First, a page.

St Paul the Traveller and Roman Citizen

The following public domain book is now available for free download in PDF:

William M. Ramsay, St Paul the Traveller and Roman Citizen. London: Hodder & Stoughton, 1895. Hbk. pp.394.

St Paul

Chapter I.

The Acts of the Apostles

I. Trustworthiness. The aim of our work is to treat its subject as a department of history and of literature. Christianity was not merely a religion, but also a system of life and action; and its introduction by Paul amid the society of the Roman Empire produced changes of momentous consequence, which the historian must study. What does the student of Roman history find in the subject of our investigation? How would an observant, educated, and unprejudiced citizen of the Roman Empire have regarded that new social force, that new philosophical system, if he had studied it with the eyes and the temper of a nineteenth century investigator?
As a preliminary the historian of Rome must make up his mind about the trustworthiness of the authorities. Those which we shall use are: (1) a work of history commonly entitled the Acts of the Apostles (the title does not originate from the author), (2) certain Epistles purporting to be written by Paul. Of the latter we make only slight and incidental use; and probably even those who dispute their authenticity would admit that the facts we use are trustworthy, as being the settled belief of the Church at a very early period. It is, therefore, unnecessary to touch on the authenticity of the Epistles; but the question as to the date the composition, and the author of the Acts must be discussed. If the main position of this book is admitted, it will furnish a secure basis for the Epistles to rest on.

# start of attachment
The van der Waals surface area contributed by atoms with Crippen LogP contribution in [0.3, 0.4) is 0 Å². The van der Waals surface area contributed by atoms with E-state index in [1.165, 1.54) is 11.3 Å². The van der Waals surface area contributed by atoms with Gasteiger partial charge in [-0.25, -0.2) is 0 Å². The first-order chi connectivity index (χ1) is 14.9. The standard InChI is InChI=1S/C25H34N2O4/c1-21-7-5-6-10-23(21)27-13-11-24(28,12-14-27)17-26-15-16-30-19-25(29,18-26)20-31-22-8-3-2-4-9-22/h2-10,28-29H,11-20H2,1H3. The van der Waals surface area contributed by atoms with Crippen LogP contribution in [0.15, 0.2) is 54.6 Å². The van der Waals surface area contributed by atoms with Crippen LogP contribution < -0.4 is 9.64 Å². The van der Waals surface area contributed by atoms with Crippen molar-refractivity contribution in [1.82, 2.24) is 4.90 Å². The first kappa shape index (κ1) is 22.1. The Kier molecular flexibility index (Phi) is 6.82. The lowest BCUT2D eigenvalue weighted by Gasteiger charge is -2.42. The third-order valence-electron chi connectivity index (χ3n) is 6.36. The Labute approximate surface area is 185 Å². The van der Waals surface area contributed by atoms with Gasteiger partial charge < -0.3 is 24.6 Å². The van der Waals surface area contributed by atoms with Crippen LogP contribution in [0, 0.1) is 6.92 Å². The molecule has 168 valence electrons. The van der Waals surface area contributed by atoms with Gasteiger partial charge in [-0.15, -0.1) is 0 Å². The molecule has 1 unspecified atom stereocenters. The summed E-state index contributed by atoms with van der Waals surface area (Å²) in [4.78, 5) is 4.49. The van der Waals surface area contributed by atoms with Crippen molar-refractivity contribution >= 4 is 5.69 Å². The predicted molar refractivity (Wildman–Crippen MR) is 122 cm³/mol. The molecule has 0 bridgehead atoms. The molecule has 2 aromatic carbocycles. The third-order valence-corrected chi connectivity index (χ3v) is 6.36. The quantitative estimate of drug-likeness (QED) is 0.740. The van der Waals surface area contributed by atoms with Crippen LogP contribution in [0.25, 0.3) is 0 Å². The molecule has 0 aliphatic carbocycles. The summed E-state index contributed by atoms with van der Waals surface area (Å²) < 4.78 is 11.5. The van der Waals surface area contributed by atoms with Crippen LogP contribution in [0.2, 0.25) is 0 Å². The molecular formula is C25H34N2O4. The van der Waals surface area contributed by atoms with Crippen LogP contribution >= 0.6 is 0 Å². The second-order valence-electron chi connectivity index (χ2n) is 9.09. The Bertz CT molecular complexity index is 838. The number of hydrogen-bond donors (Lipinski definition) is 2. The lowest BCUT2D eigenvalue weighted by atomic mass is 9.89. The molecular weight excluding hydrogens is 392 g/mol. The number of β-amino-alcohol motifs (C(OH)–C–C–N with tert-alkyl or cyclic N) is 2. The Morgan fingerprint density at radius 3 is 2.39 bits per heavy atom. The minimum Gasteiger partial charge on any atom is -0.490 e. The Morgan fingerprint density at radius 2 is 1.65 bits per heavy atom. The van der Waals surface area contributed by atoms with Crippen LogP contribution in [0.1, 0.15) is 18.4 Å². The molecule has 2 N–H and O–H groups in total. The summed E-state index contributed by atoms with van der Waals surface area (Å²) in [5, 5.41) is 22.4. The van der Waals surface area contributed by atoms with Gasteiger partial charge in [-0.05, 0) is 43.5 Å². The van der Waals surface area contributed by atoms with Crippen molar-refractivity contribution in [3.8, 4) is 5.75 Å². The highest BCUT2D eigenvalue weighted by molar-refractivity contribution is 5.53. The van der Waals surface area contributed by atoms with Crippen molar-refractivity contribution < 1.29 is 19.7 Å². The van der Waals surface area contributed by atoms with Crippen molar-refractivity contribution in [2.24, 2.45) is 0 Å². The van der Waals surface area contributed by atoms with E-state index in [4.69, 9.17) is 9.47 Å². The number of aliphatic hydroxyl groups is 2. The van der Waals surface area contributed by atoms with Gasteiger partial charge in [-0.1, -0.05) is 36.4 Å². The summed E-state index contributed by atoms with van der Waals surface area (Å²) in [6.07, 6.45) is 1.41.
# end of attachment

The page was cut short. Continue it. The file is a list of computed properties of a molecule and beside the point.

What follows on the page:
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Francis Lyall on Roman Law in the Writings of Paul

The following article is now available on-line in PDF.

Francis Lyall, “Roman Law in the Writings of Paul – Aliens and Citizens,” Evangelical Quarterly 48.1 (Jan.-Mar. 1976): 3-14.

My thanks to Professor Lyall for his kind permission. The themes explored in this article are developed more fully in Francis Lyall, Slaves, Citizens, Sons. Legal Metaphors in the Epistles. Grand Rapids: Zondervan, 1984. Pbk. ISBN: 0310451914. pp.288.

Reformed Baptist Theological Review Table of Contents Online

I have created a table of contents for the Reformed Baptist Theological Review here. The journal states its Purpose and Goal as follows:

The purpose of RBTR is to be an instrument for the theological advance of confessional Reformed Baptist pastors, but also for the benefit of believers of different theological commitments. RBTR will seek to present material in a scholarly, yet pastoral manner.

The goal is to present confessional Reformed Baptist doctrine in all the branches of theology, with its practical outworking. With Scripture as the ultimate standard. RBTR will function within the theological framework of the 2nd London Confession of Faith (1677/1689).

The editor, Dr Richard C. Barcellos, has kindly granted permission for me to host three articles on the New Perspective on Paul, which I am sure many will find helpful.

Jeffery Smith, “An Overview and Critique of the New Perspective (Part I),” Reformed Baptist Theological Review 3.1 (Jan. 2006): 77-108.

Jeffery Smith, “An Overview and Critique of the New Perspective on Paul’s Doctrine of Justification: Part Two – the New Perspective Critiqued (1),” Reformed Baptist Theological Review 3.2 (July 2006): 118-133.

Jeffery Smith, “An Overview and Critique of the New Perspective on Paul’s Doctrine of Justification: Part Three – The New Perspective Critiqued (2),” Reformed Baptist Theological Review 4.1 (January 2007): 91-119.